Tuesday, November 9, 2010

Evil Is The New Good

Charles Hugh Smith posted one of his excellent "deeper game" (my label, not his) essays today entitled "The Banality of (Financial) Evil."  The entire piece is well worth reading, but I want to focus on a few selections from it because they deftly describe the dynamics behind two other recent stories :
Hannah Arendt coined the phrase the banality of evil to capture the essence of the Nazi regime in Germany: doing evil wasn't abnormal, it was normal. Doing evil wasn't an outlier of sociopaths, it was the everyday "job" of millions of people, Nazi Party members or not.
Not naming evil is the key to normalizing evil. Evil must first and foremost be derealized (a key concept in the Survival+ critique), detached from our realization and awareness by naming it something innocuous.
. . .
Can any of the tens of thousands of people working on Wall Street or in the bowels of the Federal Reserve, Treasury, Pentagon, etc. truthfully claim they "didn't know it was wrong" to mislead the citizenry, the soldiers, the investors and the buyers of their fraud? On the contrary, every one of those tens of thousands of worker bees and managers knows full well the institution they toil for is doing evil simply by hiding the truth of its operations.
Now, let's turn to Bill Black's latest piece, "Lenders Put the Lies in Liar's Loans," which lays bare the cognitive dissonance of Andrew Kahr, who Black describes as "one of the architects of subprime lending."  Essentially, Kahr details the "liar's loan" industry (without realizing he is describing a criminal enterprise built on on accounting control fraud) and then blames the borrowers for the fraud.

At the end, Black summarizes precisely how Kahr has "normalized evil" to the point of identifying the victims of his criminal industry as the criminals and the criminal industry itself as the victim:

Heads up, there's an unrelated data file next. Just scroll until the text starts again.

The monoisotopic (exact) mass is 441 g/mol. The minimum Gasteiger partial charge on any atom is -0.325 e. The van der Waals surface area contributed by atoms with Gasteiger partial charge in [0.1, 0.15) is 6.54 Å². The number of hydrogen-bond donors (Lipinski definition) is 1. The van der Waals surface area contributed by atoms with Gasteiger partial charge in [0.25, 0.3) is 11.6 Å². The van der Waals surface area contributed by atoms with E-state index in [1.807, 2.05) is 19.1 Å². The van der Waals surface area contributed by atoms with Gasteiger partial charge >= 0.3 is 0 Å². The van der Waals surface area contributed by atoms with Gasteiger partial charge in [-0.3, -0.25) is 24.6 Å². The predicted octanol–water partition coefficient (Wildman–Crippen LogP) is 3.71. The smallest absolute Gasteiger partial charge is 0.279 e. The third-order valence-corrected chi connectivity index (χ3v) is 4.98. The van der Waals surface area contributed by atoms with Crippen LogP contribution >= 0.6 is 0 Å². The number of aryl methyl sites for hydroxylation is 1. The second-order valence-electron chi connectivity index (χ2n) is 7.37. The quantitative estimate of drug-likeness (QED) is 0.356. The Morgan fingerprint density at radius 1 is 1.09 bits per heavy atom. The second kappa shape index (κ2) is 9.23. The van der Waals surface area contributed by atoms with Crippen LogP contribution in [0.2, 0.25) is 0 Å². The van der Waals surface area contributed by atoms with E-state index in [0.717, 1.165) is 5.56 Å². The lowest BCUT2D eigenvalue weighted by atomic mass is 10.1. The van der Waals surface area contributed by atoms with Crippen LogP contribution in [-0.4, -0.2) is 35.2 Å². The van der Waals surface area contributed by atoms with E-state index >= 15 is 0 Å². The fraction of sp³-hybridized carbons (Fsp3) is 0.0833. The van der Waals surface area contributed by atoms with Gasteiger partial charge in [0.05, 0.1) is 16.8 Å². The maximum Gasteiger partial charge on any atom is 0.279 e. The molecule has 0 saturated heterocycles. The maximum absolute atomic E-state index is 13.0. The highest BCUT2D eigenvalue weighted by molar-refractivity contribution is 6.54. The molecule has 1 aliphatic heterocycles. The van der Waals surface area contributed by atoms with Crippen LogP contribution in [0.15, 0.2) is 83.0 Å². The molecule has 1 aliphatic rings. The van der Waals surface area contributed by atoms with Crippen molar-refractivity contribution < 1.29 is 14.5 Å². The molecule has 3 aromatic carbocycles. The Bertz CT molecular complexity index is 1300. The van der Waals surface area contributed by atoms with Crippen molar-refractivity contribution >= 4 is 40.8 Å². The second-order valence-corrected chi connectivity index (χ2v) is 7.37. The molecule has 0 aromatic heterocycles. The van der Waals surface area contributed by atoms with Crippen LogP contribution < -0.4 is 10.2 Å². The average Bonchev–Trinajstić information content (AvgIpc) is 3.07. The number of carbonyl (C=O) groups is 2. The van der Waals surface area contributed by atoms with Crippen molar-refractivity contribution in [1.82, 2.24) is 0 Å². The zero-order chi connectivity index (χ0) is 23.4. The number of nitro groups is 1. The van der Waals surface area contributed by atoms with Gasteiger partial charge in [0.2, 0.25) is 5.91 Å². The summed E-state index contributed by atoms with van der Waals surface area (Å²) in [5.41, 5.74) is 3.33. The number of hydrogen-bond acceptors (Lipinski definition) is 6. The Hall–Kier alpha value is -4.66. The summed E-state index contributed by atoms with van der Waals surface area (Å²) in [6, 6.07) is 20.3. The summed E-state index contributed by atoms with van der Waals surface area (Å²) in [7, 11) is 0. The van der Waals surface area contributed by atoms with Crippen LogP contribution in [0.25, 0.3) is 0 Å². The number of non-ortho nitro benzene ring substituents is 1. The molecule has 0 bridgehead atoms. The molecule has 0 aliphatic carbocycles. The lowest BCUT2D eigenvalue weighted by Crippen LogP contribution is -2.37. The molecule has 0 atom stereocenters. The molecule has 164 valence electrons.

To sum up situation to this point:
  • Mr. Kahr says that "the banks" created liar's loans, knowing they would produce endemic mortgage fraud. They even redrafted their loan documents to encourage fraud.
  • The nonprime lenders did not create liar's loans due to competitive pressures because such loans cause severe losses.
  • The banks identified widespread fraud - and deliberately violated the law by failing to file criminal referrals.
  • The nonprime lenders and brokers encouraged the mortgage fraud because they profited from it. The fraud produced more loans that they could sell at a profit to Fannie and Freddie. The officers controlling the nonprime lenders and brokers knew that a strategy of endemic fraud would make them wealthy and transfer the losses to the taxpayers.
  • The strategy that Mr. Kahr describes is fraudulent. Indeed, it is a classic accounting control fraud.
  • The controlling officers of the fraudulent nonprime lenders and their brokers created the "echo" epidemic of appraisal fraud in order to maximize the firms' accounting income and their personal compensation.
  • Yet, Mr. Kahr, assumes that the nonprime lenders are the victims of an epidemic of fraud committed primarily by financially less sophisticated working class borrowers. He offers no proof -- it is self-evident to him. He has no idea that the strategy he ascribes to the nonprime lenders is fraudulent. He has no apparent sympathy for the working class borrowers induced by fraudulent lenders and brokers to borrow money to buy homes (at the peak of the bubble) that they could never afford to repay -- and the inevitable destruction of working class wealth.
Meanwhile, we have Duncan Smith, a government official in the UK, threatening long-term jobless with "compulsory manual labor" (i.e., slavery), if they don't "play ball," even as his government props up the criminal financial system that caused these people to lose their jobs.

Apparently, Evil is the new Good.